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Living faith
Photo 22-5-12 10 57 00 AM

"We believe a prayer has been answered not by any scientific criteria proving cause and effect, but because we have faith." C.S Lewis

Dear weary traveller, welcome to this blog. It is a blog detailing prayer requests and sharings to encourage and keep accountable one another. Do not underestimate the power of prayer, for "all prayers are heard, though not all are answered." 

Prayer instead of posting
Living faith

The following post was copied from http://technojesus.wordpress.com/2013/07/19/prayer-instead-of-posting-we-dont-need-to-defend-god/. I thought it's quite interesting. Like the author, scrolling down to the comments section for me is like walking into a minefield. I just see so much hatred, angst and poison in the words of man. I don't even know why the natural response of some people to something harmless is sarcastic cynicism and name-calling. Truly, the internet has exposed the dark side of human nature far more than any kind of personal, physical interaction. But the moment we get defensive and feel like we need to defend our faith from poisonous enemies, I feel that we have already lost the battle.. It is in our faith to love our enemies and pray for their salvation. It is not wrong however, I feel, to so called "defend our faith" when we share with our friends in a personal conversation.

Prayer Instead of Posting [We Don't Need to Defend God]

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One of most infuriating things about my personality is that I like to be right. I know for a fact that the way I think is the most logical and sound way to think. I know for a fact that my ideas are the best ideas. I know for a fact that I am amazing at doing a thorough job of deconstructing your argument to show you how your underlying presuppositions are wrong.

And while I am awesome at all of that, I’m not very awesome to be around when I want to be right. Just ask my wife.

Enter Facebook, Twitter, Google +, etc. Here I am minding my own business. I am just checking the news, looking at hipster pictures of coffee and food, and realizing that you just invited me to play Farmville with you (please stop inviting me!). Then that post comes.

You know the kind of post I’m talking about. They all follow a simple mathematical equation.

A + B = C

Where “A” is a religious, political, cultural, or nonreligious group. “B” is the terrible things that they are doing, believing, voting, or supporting. “C” is the outcome which always equals outrage in the “we are right” sort of way.

For the most part I can by pass these land mine posts in my feed, except when they touch on God. Then I struggle. I feel the urge rising up within me to defend the glorious Name of Jesus. And it really is glorious! My brain swings in to high gear. I deconstruct. I counterpoint. I bring to bear the full breadth of my apologetic arsenal. Then I post believing that my comment in all of is awesomeness has just closed the case on this argument.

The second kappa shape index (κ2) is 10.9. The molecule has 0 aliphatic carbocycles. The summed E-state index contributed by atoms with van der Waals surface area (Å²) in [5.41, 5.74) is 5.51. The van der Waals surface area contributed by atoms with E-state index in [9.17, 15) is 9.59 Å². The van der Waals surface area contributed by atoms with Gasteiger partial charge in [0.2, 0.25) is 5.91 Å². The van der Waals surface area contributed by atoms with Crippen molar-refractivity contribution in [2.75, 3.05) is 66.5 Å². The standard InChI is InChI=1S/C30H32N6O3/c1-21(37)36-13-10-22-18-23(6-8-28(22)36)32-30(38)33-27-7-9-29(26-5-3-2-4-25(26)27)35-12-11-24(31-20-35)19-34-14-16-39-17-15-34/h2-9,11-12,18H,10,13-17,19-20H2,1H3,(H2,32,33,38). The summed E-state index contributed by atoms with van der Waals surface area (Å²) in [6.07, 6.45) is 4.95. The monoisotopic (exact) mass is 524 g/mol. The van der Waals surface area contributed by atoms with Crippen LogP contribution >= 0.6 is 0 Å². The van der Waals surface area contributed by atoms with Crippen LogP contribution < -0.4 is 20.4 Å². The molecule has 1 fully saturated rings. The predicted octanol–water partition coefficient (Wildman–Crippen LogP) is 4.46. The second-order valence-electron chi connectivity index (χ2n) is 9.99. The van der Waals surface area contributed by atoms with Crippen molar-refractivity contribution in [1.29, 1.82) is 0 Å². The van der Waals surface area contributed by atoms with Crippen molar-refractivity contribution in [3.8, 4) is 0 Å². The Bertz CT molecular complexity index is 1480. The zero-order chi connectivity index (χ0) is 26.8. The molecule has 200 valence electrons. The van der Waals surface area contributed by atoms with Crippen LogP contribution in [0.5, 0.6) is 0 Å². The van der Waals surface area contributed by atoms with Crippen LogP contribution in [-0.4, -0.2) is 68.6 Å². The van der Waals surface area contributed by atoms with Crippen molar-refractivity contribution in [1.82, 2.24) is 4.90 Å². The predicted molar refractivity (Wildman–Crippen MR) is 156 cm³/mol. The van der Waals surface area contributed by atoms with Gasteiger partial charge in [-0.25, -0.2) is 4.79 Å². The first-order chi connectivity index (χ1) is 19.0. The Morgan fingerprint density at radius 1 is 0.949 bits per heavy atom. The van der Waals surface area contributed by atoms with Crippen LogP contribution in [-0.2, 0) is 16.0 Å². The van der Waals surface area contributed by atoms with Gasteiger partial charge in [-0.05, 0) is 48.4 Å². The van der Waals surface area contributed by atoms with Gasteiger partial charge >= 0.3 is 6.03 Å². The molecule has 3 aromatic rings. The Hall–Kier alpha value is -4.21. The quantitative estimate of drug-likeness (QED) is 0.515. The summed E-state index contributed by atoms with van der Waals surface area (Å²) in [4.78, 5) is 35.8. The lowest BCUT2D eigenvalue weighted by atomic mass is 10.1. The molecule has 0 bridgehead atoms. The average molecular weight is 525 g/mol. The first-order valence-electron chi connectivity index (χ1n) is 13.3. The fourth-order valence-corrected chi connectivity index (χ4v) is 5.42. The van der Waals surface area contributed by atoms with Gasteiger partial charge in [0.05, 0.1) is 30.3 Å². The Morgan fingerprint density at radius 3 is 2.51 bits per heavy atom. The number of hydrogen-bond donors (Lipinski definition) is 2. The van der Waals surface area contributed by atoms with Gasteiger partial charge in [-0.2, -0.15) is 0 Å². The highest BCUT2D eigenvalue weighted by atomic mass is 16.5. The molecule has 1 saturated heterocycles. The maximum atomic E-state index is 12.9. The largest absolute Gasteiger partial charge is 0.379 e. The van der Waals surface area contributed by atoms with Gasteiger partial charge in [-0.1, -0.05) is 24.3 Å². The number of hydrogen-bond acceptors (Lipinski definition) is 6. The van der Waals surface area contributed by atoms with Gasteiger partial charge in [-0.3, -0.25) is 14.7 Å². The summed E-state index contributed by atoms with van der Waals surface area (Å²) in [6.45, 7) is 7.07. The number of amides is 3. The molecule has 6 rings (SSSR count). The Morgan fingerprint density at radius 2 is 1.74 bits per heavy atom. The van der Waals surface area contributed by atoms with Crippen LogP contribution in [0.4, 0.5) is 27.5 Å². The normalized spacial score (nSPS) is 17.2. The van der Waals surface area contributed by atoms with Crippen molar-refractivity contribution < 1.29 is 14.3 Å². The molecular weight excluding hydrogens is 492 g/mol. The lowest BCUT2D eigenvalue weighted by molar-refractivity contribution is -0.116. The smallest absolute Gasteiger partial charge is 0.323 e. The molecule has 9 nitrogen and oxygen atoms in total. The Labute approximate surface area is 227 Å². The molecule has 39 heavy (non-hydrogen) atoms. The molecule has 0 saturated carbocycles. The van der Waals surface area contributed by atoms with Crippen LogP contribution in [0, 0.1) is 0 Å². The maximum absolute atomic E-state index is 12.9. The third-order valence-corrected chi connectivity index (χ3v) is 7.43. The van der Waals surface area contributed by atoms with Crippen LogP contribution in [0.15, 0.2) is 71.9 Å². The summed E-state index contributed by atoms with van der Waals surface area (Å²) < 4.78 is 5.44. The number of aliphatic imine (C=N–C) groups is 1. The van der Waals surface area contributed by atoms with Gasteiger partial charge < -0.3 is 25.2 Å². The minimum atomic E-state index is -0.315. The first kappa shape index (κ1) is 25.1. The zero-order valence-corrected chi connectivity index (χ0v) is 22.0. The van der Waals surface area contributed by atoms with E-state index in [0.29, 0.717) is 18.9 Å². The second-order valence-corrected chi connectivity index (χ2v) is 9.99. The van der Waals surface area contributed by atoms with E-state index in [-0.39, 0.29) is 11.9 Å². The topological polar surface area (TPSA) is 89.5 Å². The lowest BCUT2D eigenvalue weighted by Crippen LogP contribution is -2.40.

The truth is that when I post like that, I fail.

Let’s switch gears for a moment.

King Hezekiah reigned in Judah as the Assyrian army was quickly trying to conquer Mesopotamia. At the time, no nation could stand up the power of Sennacherib and his mighty armies. Quickly the nations to the north of Judah fell including Israel, and Hezekiah found himself surrounded in Jerusalem.

Fielding an army 185,000 strong, Sennacherib sent his Rabshekah (general) to taunt King Hezekiah and the people of Judah. The taunting is pretty awesome and includes the people of Judah eating their dung and drinking their urine. But most importantly, the Rabshekah focused on trashing the Lord. How can the Lord save Hezekiah if none of the other nation’s gods came to their rescue?

Isaiah 36:18-20

Beware lest Hezekiah mislead you by saying, “The Lord will deliver us.” Has any of the gods of the nations delivered his land out of the hand of the king of Assyria? Where are the gods of Hamath and Arpad? Where are the gods of Sepharvaim? Have they delivered Samaria out of my hand? Who among all the gods of these lands have delivered their lands out of my hand, that the Lord should deliver Jerusalem out of my hand? ’”

Here is the kicker. How did Hezekiah respond? Did he yell back? Did he shake his fist at the general? Did he deconstruct his argument? No. Hezekiah responded with prayer.

Isaiah 37:1

As soon as King Hezekiah heard it, he tore his clothes and covered himself with sackcloth and went into the house of the Lord.

Hezekiah went into the house of the Lord. To worship. To pray. To seek the will of God.

And when Hezekiah received the Rabshekah’s harsh words toward the Lord in writting what did he do?

Isaiah 37:14

Hezekiah received the letter from the hand of the messengers, and read it; and Hezekiah went up to the house of the Lord, and spread it before the Lord.

He literally gave it to the Lord. And God was faithful to defend his name. Overnight the angel of The Lord utterly destroyed Sennacherib’s army send the king back to Assyria. Not only that, but just as Isaiah prophesied, Sennacherib was killed in a coupe by his own sons while worshipping his false gods.

What’s the point? As Christians we are not called to defend the name of The Lord. That is not why he has saved us. It’s not our job. And it’s a good thing because we are terrible at doing it. God will defend his own name.